Retired Navy Admiral Is Working to Prevent Drug Overdoses

Navy Admiral James A Winnefeld
Image Source: Wiki Commons

The media is so often filled with unhappy circumstances, lousy news, hardships, and unpleasant events. That’s what sells. So when USA Today featured an interview with a retired U.S. Navy admiral about a non-profit that he and his wife started to counter the opioid epidemic, I was pleased to see a break in the morose news updates I had become so used to.

The admiral and his wife had lost a son to a drug overdose. But rather than succumbing to grief and misery as most parents would (and understandably so), the Winnefelds started a non-profit campaign. Their campaign took off and has helped hundreds of families connect their addicted loved ones to safe and effective treatment programs. The efforts of the Winnefelds are something for us all to be encouraged by, because their efforts are precisely the types of initiatives that we need to see more of.

Our drug problem has long since passed the point of being a health problem that the government can eliminate or even effectively reduce. It’s going to take community action, mutual support, group effort, and a lot of commitment and time to overcome this problem.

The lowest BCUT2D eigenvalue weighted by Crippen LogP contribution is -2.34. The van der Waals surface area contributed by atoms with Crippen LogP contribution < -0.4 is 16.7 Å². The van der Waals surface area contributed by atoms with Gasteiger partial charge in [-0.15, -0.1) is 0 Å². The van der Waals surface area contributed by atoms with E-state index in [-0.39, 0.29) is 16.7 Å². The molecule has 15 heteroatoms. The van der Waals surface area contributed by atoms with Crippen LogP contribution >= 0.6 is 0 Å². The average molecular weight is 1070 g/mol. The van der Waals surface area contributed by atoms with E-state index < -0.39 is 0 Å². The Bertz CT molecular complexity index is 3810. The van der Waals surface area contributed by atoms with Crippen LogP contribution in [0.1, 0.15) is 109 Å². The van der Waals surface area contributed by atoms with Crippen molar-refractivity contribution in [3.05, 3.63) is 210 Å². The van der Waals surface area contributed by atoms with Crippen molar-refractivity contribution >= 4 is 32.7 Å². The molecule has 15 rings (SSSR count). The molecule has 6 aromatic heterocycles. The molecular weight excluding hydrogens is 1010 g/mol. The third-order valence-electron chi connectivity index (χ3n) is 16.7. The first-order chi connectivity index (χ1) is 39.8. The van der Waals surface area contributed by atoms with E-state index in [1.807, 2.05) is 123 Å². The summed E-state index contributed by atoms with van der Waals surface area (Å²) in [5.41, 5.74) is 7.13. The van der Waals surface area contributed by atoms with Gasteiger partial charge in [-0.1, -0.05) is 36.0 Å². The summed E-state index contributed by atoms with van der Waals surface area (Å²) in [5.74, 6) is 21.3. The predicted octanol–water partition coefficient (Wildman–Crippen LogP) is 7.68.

So how are the Winnefeld’s doing their part, and what might we learn from the example they have set?

Admiral Winnefeld and the SAFE Project

James Winnefeld, Navy Admiral
Image Source: Wiki Commons

In November of 2017, retired U.S. Navy Admiral James Winnefeld and his wife, Mary Winnefeld, lost their 19-year old son Jonathan to an accidental opioid overdose. Jonathan was on his fourth day of his first, freshman semester in college.